Why Are the Search Engines Fixing Something That’s Not Broken?
You’ve heard if the expression "If it’s not broken, don’t fix it," right?
Apparently the search engines haven’t.
The "ten blue links" that have served the search engines well for over a decade could be going the way of the dodo and I can’t help wonder just how much of this is driven by the desire for innovation rather than the actual need for it.
Last time I searched, I was pretty happy with the simplicity of the search results page. It was familiar, it was accurate, and aside from perhaps needing a few minor tweaks, did exactly what I needed it to do. Well, it appears the search engines are in a hurry to see who can break search the most and then piece it back together as something completely different.
Wolfram Alpha may be the ringleader, but reports this week show just how desperate Yahoo and Microsoft are to re-invent the wheel search engine.
Wolfram Alpha is a "computational knowledge engine," Yahoo wants to "move from a Web of pages to a Web of objects" and Microsoft is pinning its hopes on Kumo, Bing, Beg, Plead, or whatever their nom de jour is these days. Even Google has said that it has a lot of work left to do in search.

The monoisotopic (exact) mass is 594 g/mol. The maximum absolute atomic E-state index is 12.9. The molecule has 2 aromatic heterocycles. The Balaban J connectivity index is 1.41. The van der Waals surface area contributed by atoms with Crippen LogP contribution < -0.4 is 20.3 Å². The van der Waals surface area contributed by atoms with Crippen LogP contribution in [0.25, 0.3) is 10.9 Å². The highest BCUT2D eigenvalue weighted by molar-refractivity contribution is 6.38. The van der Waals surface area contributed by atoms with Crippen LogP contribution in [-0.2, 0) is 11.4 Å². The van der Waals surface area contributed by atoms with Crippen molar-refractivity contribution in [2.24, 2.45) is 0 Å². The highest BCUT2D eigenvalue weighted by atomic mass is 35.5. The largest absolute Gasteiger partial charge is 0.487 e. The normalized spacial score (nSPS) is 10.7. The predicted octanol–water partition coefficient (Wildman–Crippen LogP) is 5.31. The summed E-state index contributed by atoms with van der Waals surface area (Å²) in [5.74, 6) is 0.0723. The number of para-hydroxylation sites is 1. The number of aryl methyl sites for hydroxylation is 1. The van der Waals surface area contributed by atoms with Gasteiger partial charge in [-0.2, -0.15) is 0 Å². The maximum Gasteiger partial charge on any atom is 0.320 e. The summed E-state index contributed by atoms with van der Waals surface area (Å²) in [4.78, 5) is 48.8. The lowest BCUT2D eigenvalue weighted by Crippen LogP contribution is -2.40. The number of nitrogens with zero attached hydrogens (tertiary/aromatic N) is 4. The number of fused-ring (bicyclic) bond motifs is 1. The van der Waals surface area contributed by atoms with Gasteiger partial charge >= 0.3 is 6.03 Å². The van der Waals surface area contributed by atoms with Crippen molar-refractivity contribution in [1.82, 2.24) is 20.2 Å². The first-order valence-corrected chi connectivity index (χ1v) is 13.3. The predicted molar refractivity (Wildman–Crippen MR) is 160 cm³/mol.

The next 6 months will see more innovation in search than we’ve seen in the past 6 years, but while the battle cry might be for "The End of the 10 Blue Links," I can’t help but wonder if we’ve lost sight of what helped Google grab a 70%+ market share in the first place–ten simple links, on a clean white page.
What do you think about search today? Does it need fixing or not?